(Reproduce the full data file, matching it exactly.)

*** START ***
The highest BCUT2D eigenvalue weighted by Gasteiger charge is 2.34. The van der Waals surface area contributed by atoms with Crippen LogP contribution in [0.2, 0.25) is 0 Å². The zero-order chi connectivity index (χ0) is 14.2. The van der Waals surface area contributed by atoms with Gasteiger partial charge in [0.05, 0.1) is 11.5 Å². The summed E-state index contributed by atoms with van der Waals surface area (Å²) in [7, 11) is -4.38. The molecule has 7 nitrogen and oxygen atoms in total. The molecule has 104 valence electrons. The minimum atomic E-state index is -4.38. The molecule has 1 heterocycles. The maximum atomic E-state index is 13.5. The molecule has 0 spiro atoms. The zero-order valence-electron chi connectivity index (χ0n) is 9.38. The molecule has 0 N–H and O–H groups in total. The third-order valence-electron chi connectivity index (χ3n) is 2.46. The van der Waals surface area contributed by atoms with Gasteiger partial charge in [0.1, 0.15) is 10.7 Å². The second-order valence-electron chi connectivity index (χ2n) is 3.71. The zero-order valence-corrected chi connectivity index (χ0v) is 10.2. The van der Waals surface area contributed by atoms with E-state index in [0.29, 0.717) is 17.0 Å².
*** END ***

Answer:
The highest BCUT2D eigenvalue weighted by Gasteiger charge is 2.34. The van der Waals surface area contributed by atoms with Crippen LogP contribution in [0.2, 0.25) is 0 Å². The zero-order chi connectivity index (χ0) is 14.2. The van der Waals surface area contributed by atoms with Gasteiger partial charge in [0.05, 0.1) is 11.5 Å². The summed E-state index contributed by atoms with van der Waals surface area (Å²) in [7, 11) is -4.38. The molecule has 7 nitrogen and oxygen atoms in total. The molecule has 104 valence electrons. The minimum atomic E-state index is -4.38. The molecule has 1 heterocycles. The maximum atomic E-state index is 13.5. The molecule has 0 spiro atoms. The zero-order valence-electron chi connectivity index (χ0n) is 9.38. The molecule has 0 N–H and O–H groups in total. The third-order valence-electron chi connectivity index (χ3n) is 2.46. The van der Waals surface area contributed by atoms with Gasteiger partial charge in [0.1, 0.15) is 10.7 Å². The second-order valence-electron chi connectivity index (χ2n) is 3.71. The zero-order valence-corrected chi connectivity index (χ0v) is 10.2. The van der Waals surface area contributed by atoms with E-state index in [0.29, 0.717) is 17.0 Å².